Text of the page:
- When Stephen Tucker joined Toronto's Baycrest Centre for Geriatric Care in 1999 as manager of its systems and operations group, his department was in disarray.
The IT support team was staffed mostly by volunteers. The 700-user network was down at least twice a day, and users calling IT were often met with voicemail.
"No one had IT skills, the network had several flavours of NetWare and [Windows] NT, and traffic travelled all over the place. It was chaos," he says.
Tucker educated his staff - which numbered 12 at the time - in basic IT skills. He has since been promoted to IT director, and oversees a network that is up 99.913% of the time. He manages a roster of 14 paid and certified IT professionals, and the group fields 50 help desk calls a day.
Baycrest targeted CompTIA's A+ and Network+ certifications because many vendors support them. A+ is appropriate for techies with six months' experience and covers a range of hardware and software technologies, while Network+ is geared at professionals with between 18 and 24 months of experience.
Tucker stocked up on New Riders Publishing training manuals, and set up a test lab using 10 old PCs. With help from a vendor, the employees/students studied during their lunch hours three times a week for three months. All the students prepared for A+ certification, and five also studied for Network+ at the same time. People took turns leading the class, while Tucker and the consultant directed the study.
The training, including manuals and tests, averaged $US250 per person, plus the department spent about $US5000 on food for the study sessions. Most people failed the A+ exam on their first attempt, but they persevered and eventually passed.
Tucker's employees have improved their problem-solving skills, and staff turnover has been reduced to less than 5%. Now anyone who joins the department must be certified, and Baycrest will reimburse employees who successfully complete an exam.
DeWayne Cusick, director of professional services and support at Konica Business Technologies in Windsor, Connecticut, also supported his employees' efforts to obtain IT certification. Konica had to have 20 of its 92 staffers obtain Microsoft Certified Systems Engineer (MCSE) certification last fall. Many of the multifunctional printer manufacturer's customers use Microsoft, and the company needs to be able to support them.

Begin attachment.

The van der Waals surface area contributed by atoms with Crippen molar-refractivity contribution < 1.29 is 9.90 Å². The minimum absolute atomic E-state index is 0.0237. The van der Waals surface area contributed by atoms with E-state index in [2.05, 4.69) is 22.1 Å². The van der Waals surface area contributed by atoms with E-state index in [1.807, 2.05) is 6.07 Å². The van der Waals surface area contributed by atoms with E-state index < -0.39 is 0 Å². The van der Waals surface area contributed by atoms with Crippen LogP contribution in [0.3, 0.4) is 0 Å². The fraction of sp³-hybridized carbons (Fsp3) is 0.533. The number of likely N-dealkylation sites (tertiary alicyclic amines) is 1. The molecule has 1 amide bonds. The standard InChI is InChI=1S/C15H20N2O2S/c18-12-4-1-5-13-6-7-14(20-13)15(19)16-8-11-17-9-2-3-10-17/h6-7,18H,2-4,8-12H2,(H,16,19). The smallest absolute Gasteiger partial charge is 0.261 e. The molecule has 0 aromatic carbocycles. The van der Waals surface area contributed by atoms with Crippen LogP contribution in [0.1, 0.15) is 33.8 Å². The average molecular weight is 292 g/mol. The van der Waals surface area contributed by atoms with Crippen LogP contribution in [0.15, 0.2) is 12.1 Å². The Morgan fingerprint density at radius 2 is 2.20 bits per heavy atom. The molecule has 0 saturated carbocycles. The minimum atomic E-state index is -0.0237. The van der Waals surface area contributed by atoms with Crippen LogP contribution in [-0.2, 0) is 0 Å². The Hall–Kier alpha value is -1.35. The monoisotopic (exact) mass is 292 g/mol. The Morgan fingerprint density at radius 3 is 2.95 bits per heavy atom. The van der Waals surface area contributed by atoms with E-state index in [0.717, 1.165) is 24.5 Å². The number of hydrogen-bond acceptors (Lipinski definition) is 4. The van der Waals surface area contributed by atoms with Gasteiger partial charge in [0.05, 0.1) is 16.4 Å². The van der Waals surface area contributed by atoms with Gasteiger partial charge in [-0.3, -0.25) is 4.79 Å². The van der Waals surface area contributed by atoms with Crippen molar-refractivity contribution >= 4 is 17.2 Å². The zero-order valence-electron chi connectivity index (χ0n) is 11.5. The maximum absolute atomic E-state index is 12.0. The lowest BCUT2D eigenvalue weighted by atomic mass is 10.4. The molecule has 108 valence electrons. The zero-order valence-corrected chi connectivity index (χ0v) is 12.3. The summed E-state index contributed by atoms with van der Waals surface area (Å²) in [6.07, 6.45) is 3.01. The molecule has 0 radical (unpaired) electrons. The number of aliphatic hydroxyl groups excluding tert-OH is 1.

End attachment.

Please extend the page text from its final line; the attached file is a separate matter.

Although 10 of the engineers already had MCSE certification for Windows NT, at the time they thought they'd have to recertify for Windows 2000 by year-end to maintain active certification. Microsoft since dropped the requirement and now awards separate designations for MCSE Windows NT and Win 2000.
Cusick worked with training provider New Horizons Computer Learning Centres to develop a boot camp that condensed 30 days of training into 10 days, with weekends and nights reserved for studying. The students were flown in from around the country to New Horizon's training facility in Windsor, and trained for 12 to 14 hours per day. Students had access to a test lab and also built a practice network at their hotel. When students took the MCSE exams at the end of training, 18 of them passed the first time.
The boot camp was successful because of peer synergy, Cusick says. "Everyone helped each other. Those guys knew each other, and there was camaraderie to ensure that everyone passed," he says.
At a cost of $US63,000 per 10 employees for manuals, training and exams, Cusick also is happy with the cost savings. Traditional training would have cost at least $9000 per student.
"Individual classes also have soft costs associated with pulling employees out of productive work for seven-plus weeks, plus study and test time vs two weeks for a boot camp," he adds. "If I factor in our soft cost savings, this alone actually paid for air transportation and hotel costs to keep all Konica employees together in Windsor."
Tom Huskisson, a manager of professional services at Konica, attended one of the boot camps. As a Master Certified Novell Engineer (CNE), he has taken many traditional classes and feared that boot camps would not be as thorough.
"The boot camp far exceeded my expectations. I wasn't sure how much I would get out of it in the short time frame," he says. "But the instructor was good at eliminating the typical fluff and hit the key parts of the curriculum. I learned more than I expected."